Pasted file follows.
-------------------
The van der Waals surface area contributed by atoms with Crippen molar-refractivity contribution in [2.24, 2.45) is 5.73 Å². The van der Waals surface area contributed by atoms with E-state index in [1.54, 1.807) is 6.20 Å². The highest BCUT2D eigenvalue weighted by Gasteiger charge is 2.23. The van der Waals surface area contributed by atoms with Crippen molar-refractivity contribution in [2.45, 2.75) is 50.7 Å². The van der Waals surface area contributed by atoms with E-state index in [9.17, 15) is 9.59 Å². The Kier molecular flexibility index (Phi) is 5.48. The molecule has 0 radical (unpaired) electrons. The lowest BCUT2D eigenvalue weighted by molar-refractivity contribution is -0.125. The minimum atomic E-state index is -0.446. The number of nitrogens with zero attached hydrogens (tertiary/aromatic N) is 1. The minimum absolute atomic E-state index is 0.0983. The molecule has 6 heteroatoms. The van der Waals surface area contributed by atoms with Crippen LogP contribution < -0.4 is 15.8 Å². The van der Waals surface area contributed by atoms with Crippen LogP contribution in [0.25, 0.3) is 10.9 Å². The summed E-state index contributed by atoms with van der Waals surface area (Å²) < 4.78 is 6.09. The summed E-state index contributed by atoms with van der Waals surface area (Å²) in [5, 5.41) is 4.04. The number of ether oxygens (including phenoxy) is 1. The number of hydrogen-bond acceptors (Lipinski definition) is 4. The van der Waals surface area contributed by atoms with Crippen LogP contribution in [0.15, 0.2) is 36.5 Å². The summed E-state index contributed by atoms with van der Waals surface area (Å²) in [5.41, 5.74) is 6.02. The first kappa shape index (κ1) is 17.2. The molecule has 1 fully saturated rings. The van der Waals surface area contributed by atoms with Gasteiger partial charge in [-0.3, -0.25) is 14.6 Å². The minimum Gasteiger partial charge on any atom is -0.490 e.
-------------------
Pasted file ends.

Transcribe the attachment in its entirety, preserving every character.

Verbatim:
The van der Waals surface area contributed by atoms with Crippen molar-refractivity contribution in [2.24, 2.45) is 5.73 Å². The van der Waals surface area contributed by atoms with E-state index in [1.54, 1.807) is 6.20 Å². The highest BCUT2D eigenvalue weighted by Gasteiger charge is 2.23. The van der Waals surface area contributed by atoms with Crippen molar-refractivity contribution in [2.45, 2.75) is 50.7 Å². The van der Waals surface area contributed by atoms with E-state index in [9.17, 15) is 9.59 Å². The Kier molecular flexibility index (Phi) is 5.48. The molecule has 0 radical (unpaired) electrons. The lowest BCUT2D eigenvalue weighted by molar-refractivity contribution is -0.125. The minimum atomic E-state index is -0.446. The number of nitrogens with zero attached hydrogens (tertiary/aromatic N) is 1. The minimum absolute atomic E-state index is 0.0983. The molecule has 6 heteroatoms. The van der Waals surface area contributed by atoms with Crippen LogP contribution < -0.4 is 15.8 Å². The van der Waals surface area contributed by atoms with Crippen LogP contribution in [0.25, 0.3) is 10.9 Å². The summed E-state index contributed by atoms with van der Waals surface area (Å²) < 4.78 is 6.09. The summed E-state index contributed by atoms with van der Waals surface area (Å²) in [5, 5.41) is 4.04. The number of ether oxygens (including phenoxy) is 1. The number of hydrogen-bond acceptors (Lipinski definition) is 4. The van der Waals surface area contributed by atoms with Crippen LogP contribution in [0.15, 0.2) is 36.5 Å². The summed E-state index contributed by atoms with van der Waals surface area (Å²) in [5.41, 5.74) is 6.02. The first kappa shape index (κ1) is 17.2. The molecule has 1 fully saturated rings. The van der Waals surface area contributed by atoms with Gasteiger partial charge in [-0.3, -0.25) is 14.6 Å². The minimum Gasteiger partial charge on any atom is -0.490 e.